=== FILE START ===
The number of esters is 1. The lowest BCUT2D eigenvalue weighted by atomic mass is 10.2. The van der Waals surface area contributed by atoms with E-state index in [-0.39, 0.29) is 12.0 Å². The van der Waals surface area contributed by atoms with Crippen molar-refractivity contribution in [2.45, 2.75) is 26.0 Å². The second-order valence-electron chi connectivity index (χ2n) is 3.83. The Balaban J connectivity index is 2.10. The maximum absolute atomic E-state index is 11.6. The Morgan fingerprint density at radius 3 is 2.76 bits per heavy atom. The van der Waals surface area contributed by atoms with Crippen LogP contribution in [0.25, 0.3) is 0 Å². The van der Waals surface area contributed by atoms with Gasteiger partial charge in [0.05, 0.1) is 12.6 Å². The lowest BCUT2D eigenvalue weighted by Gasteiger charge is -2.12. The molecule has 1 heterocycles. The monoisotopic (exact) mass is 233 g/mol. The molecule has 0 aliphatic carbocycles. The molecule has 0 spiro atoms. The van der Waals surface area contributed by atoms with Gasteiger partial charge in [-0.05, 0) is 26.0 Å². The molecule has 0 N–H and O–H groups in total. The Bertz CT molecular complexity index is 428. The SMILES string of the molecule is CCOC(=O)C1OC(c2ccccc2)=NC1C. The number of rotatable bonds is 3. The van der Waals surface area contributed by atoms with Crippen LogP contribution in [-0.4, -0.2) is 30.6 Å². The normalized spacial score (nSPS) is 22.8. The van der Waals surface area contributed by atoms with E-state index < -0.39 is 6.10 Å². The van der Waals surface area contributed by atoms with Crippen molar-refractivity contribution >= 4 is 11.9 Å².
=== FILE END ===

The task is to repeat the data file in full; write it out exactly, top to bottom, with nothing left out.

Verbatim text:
The number of esters is 1. The lowest BCUT2D eigenvalue weighted by atomic mass is 10.2. The van der Waals surface area contributed by atoms with E-state index in [-0.39, 0.29) is 12.0 Å². The van der Waals surface area contributed by atoms with Crippen molar-refractivity contribution in [2.45, 2.75) is 26.0 Å². The second-order valence-electron chi connectivity index (χ2n) is 3.83. The Balaban J connectivity index is 2.10. The maximum absolute atomic E-state index is 11.6. The Morgan fingerprint density at radius 3 is 2.76 bits per heavy atom. The van der Waals surface area contributed by atoms with Crippen LogP contribution in [0.25, 0.3) is 0 Å². The van der Waals surface area contributed by atoms with Gasteiger partial charge in [0.05, 0.1) is 12.6 Å². The lowest BCUT2D eigenvalue weighted by Gasteiger charge is -2.12. The molecule has 1 heterocycles. The monoisotopic (exact) mass is 233 g/mol. The molecule has 0 aliphatic carbocycles. The molecule has 0 spiro atoms. The van der Waals surface area contributed by atoms with Gasteiger partial charge in [-0.05, 0) is 26.0 Å². The molecule has 0 N–H and O–H groups in total. The Bertz CT molecular complexity index is 428. The SMILES string of the molecule is CCOC(=O)C1OC(c2ccccc2)=NC1C. The number of rotatable bonds is 3. The van der Waals surface area contributed by atoms with Crippen LogP contribution in [-0.4, -0.2) is 30.6 Å². The normalized spacial score (nSPS) is 22.8. The van der Waals surface area contributed by atoms with E-state index < -0.39 is 6.10 Å². The van der Waals surface area contributed by atoms with Crippen molar-refractivity contribution >= 4 is 11.9 Å².